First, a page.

He was therefore justly devoted to flagrant punishment, and publicly denounced by his associates as a liar. In this company no one flattered him, and no one had recourse to his cunning loquacity. He, who while it was in his power had shut his ears to the cries of the poor, was now in his torments, treated as an execrable wretch who was unfit to be heard.
Walkelin has a very bad idea
Walkelin having seen these countless troops of soldiers pass, on reflection, said within himself:
“Doubtless these are Hennequin’s people. I have often heard of their being seen, but I laughed at the stories, having never had any certain proofs of such things. Now, indeed, I assuredly behold the ghosts of the departed, but no one will believe me when 1 tell the tale unless I can exhibit to mortal eyes some tangible proof of what I have seen.
“I will therefore mount one of the horses which are following the troop without any riders, and will take it home and show it my neighbours to convince them that I speak the truth.” Accordingly he forthwith snatched the reins of a black steed, but the animal burst violently from his hold and galloped away among the troops of Ethiopians.
The priest was disappointed at the failure of his enterprise; but he was young, bold, and light-hearted, as well as agile and strong. He therefore stationed himself in the middle of the path, prepared for action, and the moment a horse came up, laid his hand upon it.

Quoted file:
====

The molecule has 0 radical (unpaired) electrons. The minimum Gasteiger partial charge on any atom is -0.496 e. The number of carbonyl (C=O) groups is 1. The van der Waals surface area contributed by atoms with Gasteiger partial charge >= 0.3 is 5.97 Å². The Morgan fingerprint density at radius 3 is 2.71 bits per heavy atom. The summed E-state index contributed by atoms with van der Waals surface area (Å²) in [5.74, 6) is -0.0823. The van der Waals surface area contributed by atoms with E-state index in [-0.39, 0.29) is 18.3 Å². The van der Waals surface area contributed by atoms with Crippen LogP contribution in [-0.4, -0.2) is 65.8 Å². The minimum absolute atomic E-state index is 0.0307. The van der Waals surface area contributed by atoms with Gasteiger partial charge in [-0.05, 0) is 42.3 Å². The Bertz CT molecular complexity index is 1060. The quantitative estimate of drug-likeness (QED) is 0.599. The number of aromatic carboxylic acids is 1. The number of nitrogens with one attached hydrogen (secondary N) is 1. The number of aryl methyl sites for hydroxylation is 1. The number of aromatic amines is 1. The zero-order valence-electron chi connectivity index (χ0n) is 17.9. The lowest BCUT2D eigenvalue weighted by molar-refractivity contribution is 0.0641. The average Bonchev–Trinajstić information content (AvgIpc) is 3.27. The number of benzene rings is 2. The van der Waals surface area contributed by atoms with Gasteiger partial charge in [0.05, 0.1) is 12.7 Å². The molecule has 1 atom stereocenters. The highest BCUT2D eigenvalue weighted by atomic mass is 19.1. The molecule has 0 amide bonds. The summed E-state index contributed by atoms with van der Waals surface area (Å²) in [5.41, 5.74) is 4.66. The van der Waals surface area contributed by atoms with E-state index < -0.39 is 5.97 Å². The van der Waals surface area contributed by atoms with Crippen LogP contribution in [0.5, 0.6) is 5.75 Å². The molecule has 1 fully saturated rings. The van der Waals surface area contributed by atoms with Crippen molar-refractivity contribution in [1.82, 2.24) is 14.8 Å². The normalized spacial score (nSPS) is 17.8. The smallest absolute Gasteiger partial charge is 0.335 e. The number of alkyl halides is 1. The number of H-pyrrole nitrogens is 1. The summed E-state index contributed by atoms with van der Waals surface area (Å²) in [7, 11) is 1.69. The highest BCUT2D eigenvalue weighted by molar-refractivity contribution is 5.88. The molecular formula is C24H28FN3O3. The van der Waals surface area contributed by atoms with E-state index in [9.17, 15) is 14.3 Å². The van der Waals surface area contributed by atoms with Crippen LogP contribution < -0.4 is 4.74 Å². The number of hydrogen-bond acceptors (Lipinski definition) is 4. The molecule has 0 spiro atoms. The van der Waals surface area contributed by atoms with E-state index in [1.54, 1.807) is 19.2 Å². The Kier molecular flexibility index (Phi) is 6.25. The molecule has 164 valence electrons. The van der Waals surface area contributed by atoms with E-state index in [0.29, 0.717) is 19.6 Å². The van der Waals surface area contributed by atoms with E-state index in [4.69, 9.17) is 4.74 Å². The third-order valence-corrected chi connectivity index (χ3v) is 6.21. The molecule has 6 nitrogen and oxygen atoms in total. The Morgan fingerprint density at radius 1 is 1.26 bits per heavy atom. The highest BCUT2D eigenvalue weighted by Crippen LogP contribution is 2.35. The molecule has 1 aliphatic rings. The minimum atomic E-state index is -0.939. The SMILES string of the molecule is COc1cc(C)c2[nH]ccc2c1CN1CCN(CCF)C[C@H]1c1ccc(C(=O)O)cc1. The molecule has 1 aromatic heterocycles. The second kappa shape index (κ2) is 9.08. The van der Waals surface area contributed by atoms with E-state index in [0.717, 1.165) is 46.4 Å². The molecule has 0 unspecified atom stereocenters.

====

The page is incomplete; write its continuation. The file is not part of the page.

The horse stopped, ready for him to mount without difficulty, at the same time snorting from his nostrils a cloud of vapour as large as a full-grown oak. The priest then placed his left foot in the stirrup, and, seizing the reins, laid his hand on the saddle, but he instantly felt that his foot rested on red-hot iron, and the hand with which he held the bridle was frozen with insupportable cold which penetrated to his vitals.
Wicked past of a tormented Knight
While this was passing, four terrific knights came up and uttering horrible cries, shouted to him:
“What do you want with our horses ? You shall come with us. No one of our company had injured you, when you began laying your hands on what belongs to us.”
The priest, in great alarm, let go the horse, and three of the knights attempting to seize him, the fourth said to them:
“Let him go, and allow me to speak with him, for I wish to make him the bearer of a message to my wife and children.”